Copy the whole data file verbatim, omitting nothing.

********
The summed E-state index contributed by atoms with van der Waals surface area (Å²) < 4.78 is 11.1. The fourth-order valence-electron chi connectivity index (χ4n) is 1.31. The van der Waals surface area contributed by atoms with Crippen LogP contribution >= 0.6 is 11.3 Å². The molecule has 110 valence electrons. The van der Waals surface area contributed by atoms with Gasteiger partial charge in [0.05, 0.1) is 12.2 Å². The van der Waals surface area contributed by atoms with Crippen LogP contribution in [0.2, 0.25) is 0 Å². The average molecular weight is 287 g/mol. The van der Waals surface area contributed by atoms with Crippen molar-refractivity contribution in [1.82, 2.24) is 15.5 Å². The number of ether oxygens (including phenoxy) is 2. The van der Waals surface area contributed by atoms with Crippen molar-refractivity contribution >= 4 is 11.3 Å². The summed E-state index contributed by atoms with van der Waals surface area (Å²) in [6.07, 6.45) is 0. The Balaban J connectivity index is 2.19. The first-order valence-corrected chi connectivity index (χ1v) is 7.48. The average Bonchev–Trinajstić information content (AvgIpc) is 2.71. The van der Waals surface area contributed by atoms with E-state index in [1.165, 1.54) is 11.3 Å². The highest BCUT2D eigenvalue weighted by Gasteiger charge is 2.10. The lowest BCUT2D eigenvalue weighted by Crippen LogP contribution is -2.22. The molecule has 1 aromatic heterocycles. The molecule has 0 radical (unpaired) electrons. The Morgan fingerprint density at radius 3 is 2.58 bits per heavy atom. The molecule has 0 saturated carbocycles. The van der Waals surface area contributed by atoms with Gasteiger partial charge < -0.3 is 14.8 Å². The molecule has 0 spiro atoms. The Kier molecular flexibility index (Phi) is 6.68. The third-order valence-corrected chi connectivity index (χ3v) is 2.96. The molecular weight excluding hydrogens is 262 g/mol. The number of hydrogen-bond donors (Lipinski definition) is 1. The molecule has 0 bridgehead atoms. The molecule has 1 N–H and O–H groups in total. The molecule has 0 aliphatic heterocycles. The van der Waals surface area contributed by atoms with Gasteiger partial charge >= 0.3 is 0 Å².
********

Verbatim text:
The summed E-state index contributed by atoms with van der Waals surface area (Å²) < 4.78 is 11.1. The fourth-order valence-electron chi connectivity index (χ4n) is 1.31. The van der Waals surface area contributed by atoms with Crippen LogP contribution >= 0.6 is 11.3 Å². The molecule has 110 valence electrons. The van der Waals surface area contributed by atoms with Gasteiger partial charge in [0.05, 0.1) is 12.2 Å². The van der Waals surface area contributed by atoms with Crippen LogP contribution in [0.2, 0.25) is 0 Å². The average molecular weight is 287 g/mol. The van der Waals surface area contributed by atoms with Crippen molar-refractivity contribution in [1.82, 2.24) is 15.5 Å². The number of ether oxygens (including phenoxy) is 2. The van der Waals surface area contributed by atoms with Crippen molar-refractivity contribution >= 4 is 11.3 Å². The summed E-state index contributed by atoms with van der Waals surface area (Å²) in [6.07, 6.45) is 0. The Balaban J connectivity index is 2.19. The first-order valence-corrected chi connectivity index (χ1v) is 7.48. The average Bonchev–Trinajstić information content (AvgIpc) is 2.71. The van der Waals surface area contributed by atoms with E-state index in [1.165, 1.54) is 11.3 Å². The highest BCUT2D eigenvalue weighted by Gasteiger charge is 2.10. The lowest BCUT2D eigenvalue weighted by Crippen LogP contribution is -2.22. The molecule has 1 aromatic heterocycles. The molecule has 0 radical (unpaired) electrons. The Morgan fingerprint density at radius 3 is 2.58 bits per heavy atom. The molecule has 0 saturated carbocycles. The van der Waals surface area contributed by atoms with Gasteiger partial charge < -0.3 is 14.8 Å². The molecule has 0 spiro atoms. The Kier molecular flexibility index (Phi) is 6.68. The third-order valence-corrected chi connectivity index (χ3v) is 2.96. The molecular weight excluding hydrogens is 262 g/mol. The number of hydrogen-bond donors (Lipinski definition) is 1. The molecule has 0 bridgehead atoms. The molecule has 1 N–H and O–H groups in total. The molecule has 0 aliphatic heterocycles. The van der Waals surface area contributed by atoms with Gasteiger partial charge >= 0.3 is 0 Å².